Friday, July 27, 2012

Best Mac documentation at Chicago Sun-Times?

I've been a win-tel user for years (that's Intel processor based Windows systems, for you folks not familiar with the acronym).  I like the idea of open (well "open-proprietary") systems giving us lower prices and more bang for the buck.  On the other hand my first computer was an Apple ][ plus.  I skipped all the Macs (until last month) and hadn't gone back to an Apple product until the original iPod, but I've generally liked Apple products (paying for them is another matter).

I've got an iPhone and iPad now and really love them so I'd thought I give the Mac a try.  I'm just so tired of things not quite working with win-tell based computers.  Bought a MacBook Pro last month with the expectation that the new operating system that was soon to be available would allow sharing files between my phone, table and the mac.

One thing that was worrying me was that Apple tends to make things easy to use, but doesn't tell you exactly what's going on before they do something important.  For instance, when I got the Mac it created a duplicate account based on the one on my pc when I was setting it up.  If I knew that I'd end up with two user accounts, I'd have just copied over the files I wanted.  I've also had itunes copy tons of pictures and music that I didn't want onto my phone, etc, when it didn't make clear exactly what it was about to do.  It's also wiped out files on my iPod, when I didn't want it to (what exactly does the verb "to sync" mean, anyway?).

Anyway, I was trying to avoid another situation where it did a lot of work doing something I didn't want.  I was worried that installing Mountain Lion on the Mac would cause it to upload a ton of files into iCloud that I didn't want.  I wanted to know what it would do and how it would work for the Pages files I had on my iPhone and iPad, and the copies of those (some modified) that I had on the Mac.

I couldn't find a single "official" bit of documentation that would answer my question.  I wanted to know if every file on my Mac (well, everyone one that was iCloud enabled) would be copied up, or how would it work?  Do I work on files on my SSD and they are magically synced, or is there some special way to specify that I want to work on the version in the cloud?

Couldn't find anything official, but after considerable googling I found an article from the Chicago Sun-Times that told me what I wanted to know.  Isn't it odd that I have to go to a newspaper to really find out how some piece of software works?  Oh, here's a link to the article I found useful Mountain Lion and iCloud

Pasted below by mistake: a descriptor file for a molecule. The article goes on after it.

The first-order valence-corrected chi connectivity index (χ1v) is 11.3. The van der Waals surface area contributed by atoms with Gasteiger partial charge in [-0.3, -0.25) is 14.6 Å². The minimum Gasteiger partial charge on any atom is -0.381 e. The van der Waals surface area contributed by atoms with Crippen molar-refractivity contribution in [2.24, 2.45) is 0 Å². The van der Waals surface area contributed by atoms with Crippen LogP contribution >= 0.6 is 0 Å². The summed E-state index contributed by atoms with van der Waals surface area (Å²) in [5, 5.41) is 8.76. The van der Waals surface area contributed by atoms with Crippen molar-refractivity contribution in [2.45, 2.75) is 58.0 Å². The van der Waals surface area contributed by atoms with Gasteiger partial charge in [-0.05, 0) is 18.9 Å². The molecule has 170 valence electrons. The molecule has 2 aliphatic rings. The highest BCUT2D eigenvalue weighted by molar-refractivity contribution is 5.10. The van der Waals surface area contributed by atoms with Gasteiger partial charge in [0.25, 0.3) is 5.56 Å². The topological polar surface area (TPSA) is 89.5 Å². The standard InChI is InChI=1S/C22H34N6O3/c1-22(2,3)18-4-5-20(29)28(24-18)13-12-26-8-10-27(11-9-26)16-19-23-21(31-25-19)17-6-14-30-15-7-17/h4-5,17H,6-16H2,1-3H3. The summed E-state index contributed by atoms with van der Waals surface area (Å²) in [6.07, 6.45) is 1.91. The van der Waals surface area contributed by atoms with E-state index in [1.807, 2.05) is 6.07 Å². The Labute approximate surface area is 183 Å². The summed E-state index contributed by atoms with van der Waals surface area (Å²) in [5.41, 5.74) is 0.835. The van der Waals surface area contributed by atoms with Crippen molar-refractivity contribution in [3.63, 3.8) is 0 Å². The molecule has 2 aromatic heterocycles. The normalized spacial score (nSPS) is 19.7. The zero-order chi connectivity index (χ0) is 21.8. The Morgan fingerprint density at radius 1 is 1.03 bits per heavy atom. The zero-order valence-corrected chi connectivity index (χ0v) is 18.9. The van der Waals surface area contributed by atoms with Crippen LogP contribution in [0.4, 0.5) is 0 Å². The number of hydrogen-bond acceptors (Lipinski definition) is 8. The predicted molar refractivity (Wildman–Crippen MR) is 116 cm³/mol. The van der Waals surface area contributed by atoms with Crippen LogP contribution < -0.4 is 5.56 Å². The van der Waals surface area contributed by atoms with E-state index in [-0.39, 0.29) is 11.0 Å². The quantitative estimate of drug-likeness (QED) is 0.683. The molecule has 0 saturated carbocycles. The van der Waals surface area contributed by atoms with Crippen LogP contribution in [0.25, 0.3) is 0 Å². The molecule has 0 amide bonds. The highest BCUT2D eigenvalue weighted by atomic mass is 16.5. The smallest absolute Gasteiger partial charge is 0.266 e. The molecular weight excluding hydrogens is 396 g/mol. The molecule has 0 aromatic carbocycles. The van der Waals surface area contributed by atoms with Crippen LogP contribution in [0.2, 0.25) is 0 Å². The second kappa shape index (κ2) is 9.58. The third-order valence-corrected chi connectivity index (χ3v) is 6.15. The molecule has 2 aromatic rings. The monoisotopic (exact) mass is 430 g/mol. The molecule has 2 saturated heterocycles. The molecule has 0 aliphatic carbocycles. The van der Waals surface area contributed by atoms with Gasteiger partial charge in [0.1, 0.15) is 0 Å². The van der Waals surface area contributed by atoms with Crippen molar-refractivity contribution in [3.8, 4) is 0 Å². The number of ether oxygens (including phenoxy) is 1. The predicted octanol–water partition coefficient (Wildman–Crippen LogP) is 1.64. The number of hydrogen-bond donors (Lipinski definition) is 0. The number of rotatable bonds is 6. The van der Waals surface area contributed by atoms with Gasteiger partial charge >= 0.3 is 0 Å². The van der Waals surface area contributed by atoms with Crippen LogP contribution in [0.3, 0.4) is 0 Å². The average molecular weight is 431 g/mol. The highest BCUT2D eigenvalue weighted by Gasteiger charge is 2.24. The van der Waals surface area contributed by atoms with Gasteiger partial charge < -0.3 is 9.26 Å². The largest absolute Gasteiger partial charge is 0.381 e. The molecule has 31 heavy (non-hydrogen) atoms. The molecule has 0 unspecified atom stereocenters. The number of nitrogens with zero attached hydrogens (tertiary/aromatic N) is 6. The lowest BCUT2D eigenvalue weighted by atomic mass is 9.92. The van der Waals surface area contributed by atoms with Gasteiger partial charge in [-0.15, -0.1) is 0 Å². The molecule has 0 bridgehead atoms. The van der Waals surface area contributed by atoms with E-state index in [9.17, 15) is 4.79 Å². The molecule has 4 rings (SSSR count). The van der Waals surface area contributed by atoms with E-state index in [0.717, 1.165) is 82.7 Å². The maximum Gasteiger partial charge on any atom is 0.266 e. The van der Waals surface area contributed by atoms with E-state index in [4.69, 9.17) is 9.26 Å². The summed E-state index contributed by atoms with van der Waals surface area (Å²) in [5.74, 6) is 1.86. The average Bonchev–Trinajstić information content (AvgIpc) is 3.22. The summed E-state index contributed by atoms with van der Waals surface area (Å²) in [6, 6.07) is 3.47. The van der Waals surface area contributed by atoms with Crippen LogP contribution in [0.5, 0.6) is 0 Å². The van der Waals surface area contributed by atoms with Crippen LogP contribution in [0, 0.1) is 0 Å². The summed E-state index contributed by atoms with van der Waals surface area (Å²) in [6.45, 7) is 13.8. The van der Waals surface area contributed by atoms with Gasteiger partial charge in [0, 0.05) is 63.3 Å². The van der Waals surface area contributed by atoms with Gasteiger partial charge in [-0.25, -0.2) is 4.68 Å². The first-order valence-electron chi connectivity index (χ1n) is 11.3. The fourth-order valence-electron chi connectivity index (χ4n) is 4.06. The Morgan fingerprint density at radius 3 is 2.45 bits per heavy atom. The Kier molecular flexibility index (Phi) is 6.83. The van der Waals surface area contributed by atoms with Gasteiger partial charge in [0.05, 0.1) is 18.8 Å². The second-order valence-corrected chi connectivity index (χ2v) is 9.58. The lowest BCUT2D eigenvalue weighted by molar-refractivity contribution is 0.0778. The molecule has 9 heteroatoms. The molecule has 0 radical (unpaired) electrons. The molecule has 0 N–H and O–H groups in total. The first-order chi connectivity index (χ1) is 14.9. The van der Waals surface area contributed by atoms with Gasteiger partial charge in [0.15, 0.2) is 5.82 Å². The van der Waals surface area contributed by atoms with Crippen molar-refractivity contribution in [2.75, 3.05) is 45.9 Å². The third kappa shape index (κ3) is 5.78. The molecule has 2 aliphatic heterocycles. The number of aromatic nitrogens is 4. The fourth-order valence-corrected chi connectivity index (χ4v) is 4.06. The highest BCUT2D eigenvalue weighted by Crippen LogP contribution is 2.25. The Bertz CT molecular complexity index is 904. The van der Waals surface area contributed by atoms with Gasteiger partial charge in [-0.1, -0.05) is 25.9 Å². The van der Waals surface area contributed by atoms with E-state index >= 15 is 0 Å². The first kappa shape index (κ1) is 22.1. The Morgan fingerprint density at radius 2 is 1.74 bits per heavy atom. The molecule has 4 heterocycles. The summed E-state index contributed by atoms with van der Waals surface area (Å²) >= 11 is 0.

Saturday, July 7, 2012

MMO Game Design, the Beginning

As promised, my blog is going to be an eclectic mix of whatever I'm thinking about.

I've been working on a non-fiction book about player versus player game design.  I've got a complete draft which I've edited several times.  My research of a couple of points I had skipped previously is now complete (I created a little spreadsheet simulation for one and looked up some numbers in my chess book for the other).  While editing I've discovered that I don't particularly like my sentence structure, paragraph organization or the overall organization of the book.  I'm also worried that the mix of serious examination of the topic with humor isn't working.  Other than that, it's going great :-).

The problem with organization is that I'm pointing out potential pitfalls without really giving the rules that the examples back up.  Remember the speech recommendation?  "Tell them what you are going to tell them, tell them, then tell them what you told them."  Right now I'm just telling once (hmm, and now the ghosts of all the how-to-write books I've read are screaming at me "Show, don't tell!").

Anyway, I think the next task is to fit into the introduction a "here are some design rules" list.  Here's the current list, which doesn't exactly match the examples in my draft.

“Design Rules”
  1. Tedium is not a core game mechanic.
  2. Hero classes, just a bad idea.
  3. Easy to learn, hard to master.
  4. Between frustration and boredom lies fun.
  5. Stealth, an even worse idea.
  6. MMO’s  need to be fun on at least two levels, core mechanics, and character progression.
  7. PvP MMO’s need to be fun on three levels, core mechanics, character progression and for a single match.
  8. Just because you can play with thousands of other people doesn’t mean it’s fun to be required to do so constantly.
  9. It’s good to be king, but only for the king.
  10. No one has ever built a game around middle management, there is a reason why.
  11. The elite will always find a way to game the system, optimize play for the bulk of the players in the middle.